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The unfortunate side effect is that there is now more competition among them for spouses.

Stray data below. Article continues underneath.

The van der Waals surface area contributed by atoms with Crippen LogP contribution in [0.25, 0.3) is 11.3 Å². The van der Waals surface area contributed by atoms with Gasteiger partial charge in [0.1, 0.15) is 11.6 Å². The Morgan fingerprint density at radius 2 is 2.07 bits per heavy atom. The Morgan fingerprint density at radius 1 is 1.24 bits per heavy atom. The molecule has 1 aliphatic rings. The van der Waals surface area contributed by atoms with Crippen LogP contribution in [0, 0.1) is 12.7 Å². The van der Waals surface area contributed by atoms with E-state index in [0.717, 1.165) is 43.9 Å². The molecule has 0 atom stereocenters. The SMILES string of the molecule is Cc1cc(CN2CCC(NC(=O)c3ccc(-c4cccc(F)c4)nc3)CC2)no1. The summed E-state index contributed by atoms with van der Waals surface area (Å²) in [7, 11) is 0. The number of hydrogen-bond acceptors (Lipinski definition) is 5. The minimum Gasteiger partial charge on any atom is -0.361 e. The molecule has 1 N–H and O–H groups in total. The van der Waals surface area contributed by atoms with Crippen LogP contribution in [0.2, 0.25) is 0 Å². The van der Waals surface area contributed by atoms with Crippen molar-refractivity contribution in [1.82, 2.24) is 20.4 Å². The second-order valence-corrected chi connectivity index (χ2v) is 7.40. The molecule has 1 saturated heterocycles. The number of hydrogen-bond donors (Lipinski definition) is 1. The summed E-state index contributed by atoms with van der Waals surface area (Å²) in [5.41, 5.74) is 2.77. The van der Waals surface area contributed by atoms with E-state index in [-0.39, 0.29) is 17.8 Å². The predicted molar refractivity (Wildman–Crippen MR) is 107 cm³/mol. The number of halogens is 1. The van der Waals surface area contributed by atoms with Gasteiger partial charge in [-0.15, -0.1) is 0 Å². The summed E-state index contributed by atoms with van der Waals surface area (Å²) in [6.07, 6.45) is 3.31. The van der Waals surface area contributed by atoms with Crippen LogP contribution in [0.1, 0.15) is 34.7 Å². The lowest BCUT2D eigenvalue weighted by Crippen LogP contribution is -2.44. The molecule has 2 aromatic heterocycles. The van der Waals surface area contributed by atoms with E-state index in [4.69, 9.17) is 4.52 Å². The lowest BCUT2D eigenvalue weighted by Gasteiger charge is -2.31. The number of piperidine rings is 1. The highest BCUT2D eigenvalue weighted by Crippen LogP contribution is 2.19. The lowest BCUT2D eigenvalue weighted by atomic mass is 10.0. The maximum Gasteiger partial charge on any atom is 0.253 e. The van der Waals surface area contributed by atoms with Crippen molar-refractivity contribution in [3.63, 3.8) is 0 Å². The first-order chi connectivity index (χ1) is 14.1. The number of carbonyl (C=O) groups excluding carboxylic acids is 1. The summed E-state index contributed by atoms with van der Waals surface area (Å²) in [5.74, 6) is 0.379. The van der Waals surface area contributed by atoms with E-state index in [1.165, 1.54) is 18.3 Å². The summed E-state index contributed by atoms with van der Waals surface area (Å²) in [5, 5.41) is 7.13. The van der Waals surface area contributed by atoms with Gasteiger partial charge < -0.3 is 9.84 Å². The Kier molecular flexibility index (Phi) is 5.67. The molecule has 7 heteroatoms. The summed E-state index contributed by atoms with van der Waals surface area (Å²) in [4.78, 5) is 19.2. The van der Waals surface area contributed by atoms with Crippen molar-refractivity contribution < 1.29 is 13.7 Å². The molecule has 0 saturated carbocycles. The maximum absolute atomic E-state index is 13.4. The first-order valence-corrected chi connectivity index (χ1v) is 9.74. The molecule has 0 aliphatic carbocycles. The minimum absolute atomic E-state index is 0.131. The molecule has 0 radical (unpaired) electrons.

Since most romance is local, I've spent the last few days sorting through Census data on the country's 100 or so largest metro areas to figure out where the disparities are worst -- or in other words, where a college-educated woman might have the hardest time finding a good date.Whereas once the country was full of Mad Men characters happy to turn their secretary into their lawfully wedded housewife, the story goes, now people pair off with spouses they meet in college, or while collaborating on a work project, or through mutual, equally well-schooled friends. As Stanford sociologist Michael Rosenfeld documented in a 2008 paper, contemporary women are less likely to marry a fellow bachelor's degree holder than they were in 1960, and about 11 percentage points less likely to than today's men. Decades ago, women who went to college had a noticeably smaller chance of getting married than those who didn't.Today, they've closed most, if not all, of that gap.(Scroll down to the bottom to see the results in a sortable table.The geeks out there can stick around for a light dose of sociology.)One of the great social narratives of the past half century is that Americans have been self-segregating into cultural and class enclaves, in part by marrying people more and more educationally similar themselves.